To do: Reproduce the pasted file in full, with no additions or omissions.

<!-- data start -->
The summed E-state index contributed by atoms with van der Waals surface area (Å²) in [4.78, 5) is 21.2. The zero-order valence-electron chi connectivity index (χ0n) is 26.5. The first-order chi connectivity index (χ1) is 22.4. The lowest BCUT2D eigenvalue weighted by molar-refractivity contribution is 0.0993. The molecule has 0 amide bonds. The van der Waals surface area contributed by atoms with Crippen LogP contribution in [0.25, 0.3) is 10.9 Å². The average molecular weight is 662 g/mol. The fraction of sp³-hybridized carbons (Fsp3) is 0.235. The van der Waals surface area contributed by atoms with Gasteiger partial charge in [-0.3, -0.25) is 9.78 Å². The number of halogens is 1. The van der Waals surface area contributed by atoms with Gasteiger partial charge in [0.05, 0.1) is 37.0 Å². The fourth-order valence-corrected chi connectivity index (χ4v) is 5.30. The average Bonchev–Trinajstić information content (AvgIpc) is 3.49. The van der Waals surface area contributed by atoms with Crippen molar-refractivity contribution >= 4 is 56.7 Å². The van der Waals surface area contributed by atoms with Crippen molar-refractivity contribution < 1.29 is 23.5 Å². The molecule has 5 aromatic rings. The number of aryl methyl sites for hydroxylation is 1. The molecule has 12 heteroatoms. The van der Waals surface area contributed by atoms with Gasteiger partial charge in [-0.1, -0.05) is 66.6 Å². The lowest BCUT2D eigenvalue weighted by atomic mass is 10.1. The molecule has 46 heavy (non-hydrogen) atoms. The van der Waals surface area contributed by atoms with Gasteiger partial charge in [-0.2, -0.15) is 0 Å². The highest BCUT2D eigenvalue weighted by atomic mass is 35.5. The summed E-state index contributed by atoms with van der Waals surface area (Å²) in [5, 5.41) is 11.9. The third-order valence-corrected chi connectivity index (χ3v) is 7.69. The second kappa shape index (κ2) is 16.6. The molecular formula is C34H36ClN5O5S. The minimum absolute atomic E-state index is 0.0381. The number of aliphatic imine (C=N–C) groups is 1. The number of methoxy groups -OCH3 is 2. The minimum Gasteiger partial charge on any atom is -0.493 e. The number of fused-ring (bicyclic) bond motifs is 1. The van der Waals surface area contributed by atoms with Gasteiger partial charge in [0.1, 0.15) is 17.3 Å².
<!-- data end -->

The summed E-state index contributed by atoms with van der Waals surface area (Å²) in [4.78, 5) is 21.2. The zero-order valence-electron chi connectivity index (χ0n) is 26.5. The first-order chi connectivity index (χ1) is 22.4. The lowest BCUT2D eigenvalue weighted by molar-refractivity contribution is 0.0993. The molecule has 0 amide bonds. The van der Waals surface area contributed by atoms with Crippen LogP contribution in [0.25, 0.3) is 10.9 Å². The average molecular weight is 662 g/mol. The fraction of sp³-hybridized carbons (Fsp3) is 0.235. The van der Waals surface area contributed by atoms with Gasteiger partial charge in [-0.3, -0.25) is 9.78 Å². The number of halogens is 1. The van der Waals surface area contributed by atoms with Gasteiger partial charge in [0.05, 0.1) is 37.0 Å². The fourth-order valence-corrected chi connectivity index (χ4v) is 5.30. The average Bonchev–Trinajstić information content (AvgIpc) is 3.49. The van der Waals surface area contributed by atoms with Crippen molar-refractivity contribution >= 4 is 56.7 Å². The van der Waals surface area contributed by atoms with Crippen molar-refractivity contribution < 1.29 is 23.5 Å². The molecule has 5 aromatic rings. The number of aryl methyl sites for hydroxylation is 1. The molecule has 12 heteroatoms. The van der Waals surface area contributed by atoms with Gasteiger partial charge in [-0.1, -0.05) is 66.6 Å². The lowest BCUT2D eigenvalue weighted by atomic mass is 10.1. The molecule has 46 heavy (non-hydrogen) atoms. The van der Waals surface area contributed by atoms with Gasteiger partial charge in [-0.2, -0.15) is 0 Å². The highest BCUT2D eigenvalue weighted by atomic mass is 35.5. The summed E-state index contributed by atoms with van der Waals surface area (Å²) in [5, 5.41) is 11.9. The third-order valence-corrected chi connectivity index (χ3v) is 7.69. The second kappa shape index (κ2) is 16.6. The molecular formula is C34H36ClN5O5S. The minimum absolute atomic E-state index is 0.0381. The number of aliphatic imine (C=N–C) groups is 1. The number of methoxy groups -OCH3 is 2. The minimum Gasteiger partial charge on any atom is -0.493 e. The number of fused-ring (bicyclic) bond motifs is 1. The van der Waals surface area contributed by atoms with Gasteiger partial charge in [0.1, 0.15) is 17.3 Å².